Tuesday, 9 April 2013

The Bystander Effect

The bystander effect refers to: the more people, the less personal responsibility. It can be associated to cases where individuals do not offer any means of help in an emergency situation to the victim when other people are present (e.g. person being attacked or mugged during daylight and no one intervening or calling the police). The probability of help has often appeared to be inversely related to the number of bystanders. I find this very interesting. Why does this happen? Is this related to brain coupling, joint action? Find the causes below.


One of the reasons is noticing: In groups people are less likely to be looking around. As a result, in large groups, passers-by are more likely to be keeping their attention to themselves, than when alone, where people are more likely to be conscious of their surroundings and therefore more likely to notice a person in need of assistance. However, this is not the only factor. Taking responsibility requires interpreting the incident as an emergency situation. After more bystanders have noticed the incident, they are interpreting each others actions to see whether intervention is needed. Since everyone is doing exactly the same thing (i.e. observing), they all conclude from the inaction of others that help is not needed.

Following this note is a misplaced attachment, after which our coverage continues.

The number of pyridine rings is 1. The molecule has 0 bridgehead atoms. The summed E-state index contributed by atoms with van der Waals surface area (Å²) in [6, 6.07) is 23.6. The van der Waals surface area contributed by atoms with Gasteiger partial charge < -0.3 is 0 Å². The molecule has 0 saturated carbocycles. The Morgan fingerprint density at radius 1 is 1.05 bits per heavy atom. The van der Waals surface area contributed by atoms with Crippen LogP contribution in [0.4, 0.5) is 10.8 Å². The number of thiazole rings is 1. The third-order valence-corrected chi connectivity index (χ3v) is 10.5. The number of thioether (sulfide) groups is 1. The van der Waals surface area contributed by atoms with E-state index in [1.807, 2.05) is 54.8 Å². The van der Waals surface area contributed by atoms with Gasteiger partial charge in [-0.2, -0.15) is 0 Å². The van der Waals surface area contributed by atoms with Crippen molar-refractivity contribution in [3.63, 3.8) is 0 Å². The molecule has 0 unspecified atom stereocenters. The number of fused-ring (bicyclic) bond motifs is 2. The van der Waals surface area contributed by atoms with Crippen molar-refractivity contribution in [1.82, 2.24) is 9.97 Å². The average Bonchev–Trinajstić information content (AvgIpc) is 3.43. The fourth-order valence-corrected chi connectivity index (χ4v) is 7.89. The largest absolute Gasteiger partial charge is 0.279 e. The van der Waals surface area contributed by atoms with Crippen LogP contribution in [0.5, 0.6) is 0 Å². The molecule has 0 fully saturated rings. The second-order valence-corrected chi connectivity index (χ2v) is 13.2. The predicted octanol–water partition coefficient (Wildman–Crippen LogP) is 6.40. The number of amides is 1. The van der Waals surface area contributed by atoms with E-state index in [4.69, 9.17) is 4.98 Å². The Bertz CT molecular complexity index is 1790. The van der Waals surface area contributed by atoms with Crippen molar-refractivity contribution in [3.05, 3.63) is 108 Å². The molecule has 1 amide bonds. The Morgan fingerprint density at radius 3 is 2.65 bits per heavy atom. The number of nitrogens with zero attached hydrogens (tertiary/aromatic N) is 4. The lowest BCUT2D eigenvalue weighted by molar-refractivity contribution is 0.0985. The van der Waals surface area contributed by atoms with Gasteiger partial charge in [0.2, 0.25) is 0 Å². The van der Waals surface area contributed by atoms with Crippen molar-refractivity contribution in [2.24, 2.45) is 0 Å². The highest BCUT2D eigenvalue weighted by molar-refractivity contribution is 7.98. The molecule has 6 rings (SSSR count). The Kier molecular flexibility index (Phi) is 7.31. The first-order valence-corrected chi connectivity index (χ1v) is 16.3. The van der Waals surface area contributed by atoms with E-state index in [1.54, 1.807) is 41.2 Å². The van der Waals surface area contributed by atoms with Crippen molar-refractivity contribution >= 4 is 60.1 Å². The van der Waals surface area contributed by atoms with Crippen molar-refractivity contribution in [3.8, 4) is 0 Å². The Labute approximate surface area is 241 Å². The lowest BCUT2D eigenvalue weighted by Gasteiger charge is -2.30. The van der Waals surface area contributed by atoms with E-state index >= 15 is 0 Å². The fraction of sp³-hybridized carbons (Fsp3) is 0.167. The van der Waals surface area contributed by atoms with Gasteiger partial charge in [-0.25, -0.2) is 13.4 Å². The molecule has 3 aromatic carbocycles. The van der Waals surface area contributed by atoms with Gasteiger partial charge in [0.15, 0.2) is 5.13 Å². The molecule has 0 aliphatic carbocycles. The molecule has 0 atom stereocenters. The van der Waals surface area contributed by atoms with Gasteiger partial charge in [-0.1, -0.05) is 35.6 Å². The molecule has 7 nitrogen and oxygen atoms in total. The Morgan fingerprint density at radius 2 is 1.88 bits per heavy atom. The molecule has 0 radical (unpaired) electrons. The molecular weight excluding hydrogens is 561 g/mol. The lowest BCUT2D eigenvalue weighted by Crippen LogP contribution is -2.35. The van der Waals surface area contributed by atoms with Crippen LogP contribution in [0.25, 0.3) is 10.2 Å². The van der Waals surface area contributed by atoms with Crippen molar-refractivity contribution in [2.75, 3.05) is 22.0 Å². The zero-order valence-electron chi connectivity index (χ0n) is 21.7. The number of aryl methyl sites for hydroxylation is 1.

Moreover, taking responsibility involves cognitive decision-making processes, such as cost/benefit appraisal. Cognitive appraisal suggests that after a person notices someone in need, a decision-making process takes place about whether to intervene. This involves considering potential benefits  and costs of intervening (e.g. benefit: social approval, cost: being harmed) and not intervening (e.g. benefit: avoiding harm and injury, cost: guilt and shame). Furthermore, each bystander assumes that someone else is going to intervene and diffuses his responsibility to another person.

This to me is an example of joint action, and yet another sad example of losing one's individuality in a group.

One of the most famous examples of bystander effect:
"The case of Kitty Genovese is often cited as an example of the "bystander effect". It is also the case that originally stimulated social psychological research in this area. On March 13, 1964 Genovese, 28 years old, was on her way back to her Queens, New York, apartment from work at 3am when she was stabbed to death by a serial rapist and murderer. According to newspaper accounts, the attack lasted for at least a half an hour during which time Genovese screamed and pleaded for help. The murderer attacked Genovese and stabbed her, then fled the scene after attracting the attention of a neighbor. The killer then returned ten minutes later and finished the assault. Newspaper reports after Genovese's death claimed that 38 witnesses watched the stabbings and failed to intervene or even contact the police until after the attacker fled and Genovese had died. This led to widespread public attention, and many editorials."

8 comments:

  1. Really interesting topic, and one of the effects that I find truly shocking every time it is shown related to any kind of study - whether people keep sitting in a room that gets filled with nasty looking smoke just because no one else reacts or when seeing people passing by when a man drags a child in a car without saying a word.